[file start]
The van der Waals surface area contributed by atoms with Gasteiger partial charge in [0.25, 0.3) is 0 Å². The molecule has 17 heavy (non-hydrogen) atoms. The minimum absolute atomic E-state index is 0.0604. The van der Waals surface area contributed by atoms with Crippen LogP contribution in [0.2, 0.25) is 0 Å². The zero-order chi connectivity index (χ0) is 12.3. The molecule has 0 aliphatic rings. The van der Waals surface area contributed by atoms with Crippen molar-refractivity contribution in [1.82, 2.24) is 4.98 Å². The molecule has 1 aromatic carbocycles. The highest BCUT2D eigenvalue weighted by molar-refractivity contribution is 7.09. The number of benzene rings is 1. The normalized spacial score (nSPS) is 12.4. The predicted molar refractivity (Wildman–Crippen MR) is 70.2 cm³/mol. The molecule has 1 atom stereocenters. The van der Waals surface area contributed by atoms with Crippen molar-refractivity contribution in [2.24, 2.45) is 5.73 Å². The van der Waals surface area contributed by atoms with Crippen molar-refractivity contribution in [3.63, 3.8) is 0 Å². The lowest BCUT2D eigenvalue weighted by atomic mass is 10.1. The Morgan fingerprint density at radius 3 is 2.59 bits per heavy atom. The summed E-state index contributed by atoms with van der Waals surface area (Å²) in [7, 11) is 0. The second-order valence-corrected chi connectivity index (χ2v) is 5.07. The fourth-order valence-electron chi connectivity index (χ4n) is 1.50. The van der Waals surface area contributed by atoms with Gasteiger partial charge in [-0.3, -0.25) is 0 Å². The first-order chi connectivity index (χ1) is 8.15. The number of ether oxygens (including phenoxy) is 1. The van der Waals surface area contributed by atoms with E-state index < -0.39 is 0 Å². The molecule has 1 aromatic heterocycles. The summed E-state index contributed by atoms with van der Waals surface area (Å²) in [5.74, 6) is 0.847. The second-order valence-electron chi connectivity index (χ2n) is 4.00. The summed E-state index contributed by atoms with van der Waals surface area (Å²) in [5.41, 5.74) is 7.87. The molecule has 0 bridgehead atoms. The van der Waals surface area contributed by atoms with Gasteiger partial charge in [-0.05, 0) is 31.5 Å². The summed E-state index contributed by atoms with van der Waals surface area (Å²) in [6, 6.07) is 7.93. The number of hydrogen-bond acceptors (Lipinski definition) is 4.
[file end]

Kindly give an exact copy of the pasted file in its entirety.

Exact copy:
The van der Waals surface area contributed by atoms with Gasteiger partial charge in [0.25, 0.3) is 0 Å². The molecule has 17 heavy (non-hydrogen) atoms. The minimum absolute atomic E-state index is 0.0604. The van der Waals surface area contributed by atoms with Crippen LogP contribution in [0.2, 0.25) is 0 Å². The zero-order chi connectivity index (χ0) is 12.3. The molecule has 0 aliphatic rings. The van der Waals surface area contributed by atoms with Crippen molar-refractivity contribution in [1.82, 2.24) is 4.98 Å². The molecule has 1 aromatic carbocycles. The highest BCUT2D eigenvalue weighted by molar-refractivity contribution is 7.09. The number of benzene rings is 1. The normalized spacial score (nSPS) is 12.4. The predicted molar refractivity (Wildman–Crippen MR) is 70.2 cm³/mol. The molecule has 1 atom stereocenters. The van der Waals surface area contributed by atoms with Crippen molar-refractivity contribution in [2.24, 2.45) is 5.73 Å². The van der Waals surface area contributed by atoms with Crippen molar-refractivity contribution in [3.63, 3.8) is 0 Å². The lowest BCUT2D eigenvalue weighted by atomic mass is 10.1. The Morgan fingerprint density at radius 3 is 2.59 bits per heavy atom. The summed E-state index contributed by atoms with van der Waals surface area (Å²) in [7, 11) is 0. The second-order valence-corrected chi connectivity index (χ2v) is 5.07. The fourth-order valence-electron chi connectivity index (χ4n) is 1.50. The van der Waals surface area contributed by atoms with Gasteiger partial charge in [-0.3, -0.25) is 0 Å². The first-order chi connectivity index (χ1) is 8.15. The number of ether oxygens (including phenoxy) is 1. The van der Waals surface area contributed by atoms with E-state index < -0.39 is 0 Å². The molecule has 1 aromatic heterocycles. The summed E-state index contributed by atoms with van der Waals surface area (Å²) in [5.74, 6) is 0.847. The second-order valence-electron chi connectivity index (χ2n) is 4.00. The summed E-state index contributed by atoms with van der Waals surface area (Å²) in [5.41, 5.74) is 7.87. The molecule has 0 bridgehead atoms. The van der Waals surface area contributed by atoms with Gasteiger partial charge in [-0.05, 0) is 31.5 Å². The summed E-state index contributed by atoms with van der Waals surface area (Å²) in [6, 6.07) is 7.93. The number of hydrogen-bond acceptors (Lipinski definition) is 4.